Natalie Mazzie: Definitely. A lot of times people get learning and development confused with sales enablement just because there are training courses, as you mentioned. And that’s obviously going to keep happening regardless because that’s where the mind goes. But to be completely transparent, it’s really more revenue-focused when it comes to sales enablement. So what we’re doing is providing our sellers or go-to-market teams with just the right materials, better tools, resources, that kind of thing to be able to convert sales, and close more deals and ultimately just make all that revenue for the company, right? For the business. So it’s a lot more focused on that than it is the actual art of, “Oh, did this person consume this training and now are completely in compliance with X, Y, Z training,” what have you.

Brian Washburn: A lot of times there is a specific learning and development team, and then there’s a sales enablement team, which does some learning stuff, but they’re usually embedded within sales operation or operations itself. Where do you think there’s a natural disconnect between learning and development and sales enablement?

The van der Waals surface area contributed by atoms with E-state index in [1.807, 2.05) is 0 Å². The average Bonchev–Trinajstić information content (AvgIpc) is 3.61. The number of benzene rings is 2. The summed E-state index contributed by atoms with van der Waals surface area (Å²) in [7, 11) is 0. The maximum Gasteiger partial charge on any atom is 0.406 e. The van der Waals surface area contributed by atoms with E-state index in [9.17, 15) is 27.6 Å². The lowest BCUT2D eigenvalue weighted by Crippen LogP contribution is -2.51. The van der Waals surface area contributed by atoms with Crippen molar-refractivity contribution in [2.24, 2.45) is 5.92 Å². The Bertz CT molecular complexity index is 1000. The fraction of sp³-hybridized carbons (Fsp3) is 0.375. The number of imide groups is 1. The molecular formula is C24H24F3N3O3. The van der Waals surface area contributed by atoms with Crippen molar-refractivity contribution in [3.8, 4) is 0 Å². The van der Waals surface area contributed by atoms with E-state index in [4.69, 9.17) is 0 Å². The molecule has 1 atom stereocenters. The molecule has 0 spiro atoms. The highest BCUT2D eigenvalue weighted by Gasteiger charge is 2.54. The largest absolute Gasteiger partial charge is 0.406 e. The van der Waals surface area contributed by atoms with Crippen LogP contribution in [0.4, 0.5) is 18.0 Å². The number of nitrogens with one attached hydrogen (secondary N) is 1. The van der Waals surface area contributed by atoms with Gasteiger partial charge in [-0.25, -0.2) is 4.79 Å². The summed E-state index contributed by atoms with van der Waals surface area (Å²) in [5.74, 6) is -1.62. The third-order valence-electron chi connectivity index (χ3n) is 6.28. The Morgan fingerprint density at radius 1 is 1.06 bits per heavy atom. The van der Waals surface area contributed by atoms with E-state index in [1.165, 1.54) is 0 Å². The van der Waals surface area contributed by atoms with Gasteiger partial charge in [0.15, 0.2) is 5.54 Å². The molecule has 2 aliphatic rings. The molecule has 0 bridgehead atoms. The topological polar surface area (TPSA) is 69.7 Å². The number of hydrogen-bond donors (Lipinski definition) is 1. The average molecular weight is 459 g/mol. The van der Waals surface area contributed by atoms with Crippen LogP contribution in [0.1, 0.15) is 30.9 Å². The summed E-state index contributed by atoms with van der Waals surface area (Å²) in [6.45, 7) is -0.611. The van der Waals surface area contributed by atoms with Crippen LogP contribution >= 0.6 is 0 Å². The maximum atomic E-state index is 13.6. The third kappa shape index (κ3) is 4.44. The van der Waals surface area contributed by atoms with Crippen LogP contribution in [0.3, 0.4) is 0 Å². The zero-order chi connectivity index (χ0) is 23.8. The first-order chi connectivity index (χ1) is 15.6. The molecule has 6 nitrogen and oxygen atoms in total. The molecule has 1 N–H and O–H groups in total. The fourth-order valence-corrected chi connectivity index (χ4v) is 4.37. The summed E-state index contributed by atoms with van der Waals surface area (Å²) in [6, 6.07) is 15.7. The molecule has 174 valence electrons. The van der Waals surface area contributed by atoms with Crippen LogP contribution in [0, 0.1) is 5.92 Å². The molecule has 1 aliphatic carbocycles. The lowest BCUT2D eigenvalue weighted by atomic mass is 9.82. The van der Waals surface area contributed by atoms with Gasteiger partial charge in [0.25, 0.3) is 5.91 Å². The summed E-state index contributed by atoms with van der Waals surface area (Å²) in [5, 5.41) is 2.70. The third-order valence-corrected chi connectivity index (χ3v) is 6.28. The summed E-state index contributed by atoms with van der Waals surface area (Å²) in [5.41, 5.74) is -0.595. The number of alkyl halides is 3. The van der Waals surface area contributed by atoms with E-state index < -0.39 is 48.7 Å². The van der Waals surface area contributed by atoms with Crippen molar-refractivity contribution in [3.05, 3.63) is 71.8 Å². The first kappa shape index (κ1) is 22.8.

The Difference Between Sales Enablement and Learning & Development

Natalie Mazzie: It is a couple of things. So what I’ve noticed in my career so far, it’s the audience type. With learning and development, it’s so broad, it’s so general. You can’t really hyper-focus on a specific audience member or team and then create only training for them based on the way they learn. An engineer training is going to be very different from someone who is in marketing or in sales, how they consume information. So when you talk through what L&D looks like and that disconnect, the audience type is huge.